Anthropogenic noise changes the acoustic environment in which avian signals have evolved, possibly decreasing active space or the area over which signals may be detected and discriminated by receivers. Linking signal transmission patterns to signal function and species’ spatial ecology is important for understanding behavioural changes of receivers in noise. We tested whether varying levels of ambient noise affectstransmission of two structurally distinct sections of male house wren (Troglodytes aedon) song used for short- and long-distance communication. We placed our experiment in an ecological context by measuring signal degradation and attenuation in relation to species-typical spacing patterns to investigate whether song structure is maintained within (short-distance within-pair communication) and between territories (long-distance male-male and extra-pair communication) depending on noise levels. Songs experienced more masking and fell below thresholds for detection and discrimination at shorter distances under noisier conditions. Decay of signal-to-noise ratios and cross-correlation factors in noise were so pronounced that song components used for both short- and long-distance communication did not transmit beyond average territory boundaries. Noise masking could affect species ecology: if signals are not detected by intended receivers in noisier habitats, settlement, space use and social interactions may be fundamentally altered compared to those in quieter environments.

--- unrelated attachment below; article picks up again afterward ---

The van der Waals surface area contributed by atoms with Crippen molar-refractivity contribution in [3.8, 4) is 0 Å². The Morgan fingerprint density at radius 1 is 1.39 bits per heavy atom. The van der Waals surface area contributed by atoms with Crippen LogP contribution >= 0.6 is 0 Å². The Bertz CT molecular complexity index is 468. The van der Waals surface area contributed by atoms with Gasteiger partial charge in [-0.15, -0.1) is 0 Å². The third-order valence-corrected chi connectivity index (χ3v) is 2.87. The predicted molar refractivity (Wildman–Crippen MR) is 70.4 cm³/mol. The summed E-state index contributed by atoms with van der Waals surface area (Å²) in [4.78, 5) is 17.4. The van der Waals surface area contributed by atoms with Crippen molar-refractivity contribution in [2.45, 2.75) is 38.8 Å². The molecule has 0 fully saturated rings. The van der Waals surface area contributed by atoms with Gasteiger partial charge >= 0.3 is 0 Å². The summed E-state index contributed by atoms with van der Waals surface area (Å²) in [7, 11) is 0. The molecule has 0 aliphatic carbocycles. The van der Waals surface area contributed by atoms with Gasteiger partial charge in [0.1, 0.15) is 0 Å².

Anthropogenic noise, signal masking, signal design, acoustic communication, song transmission, house wren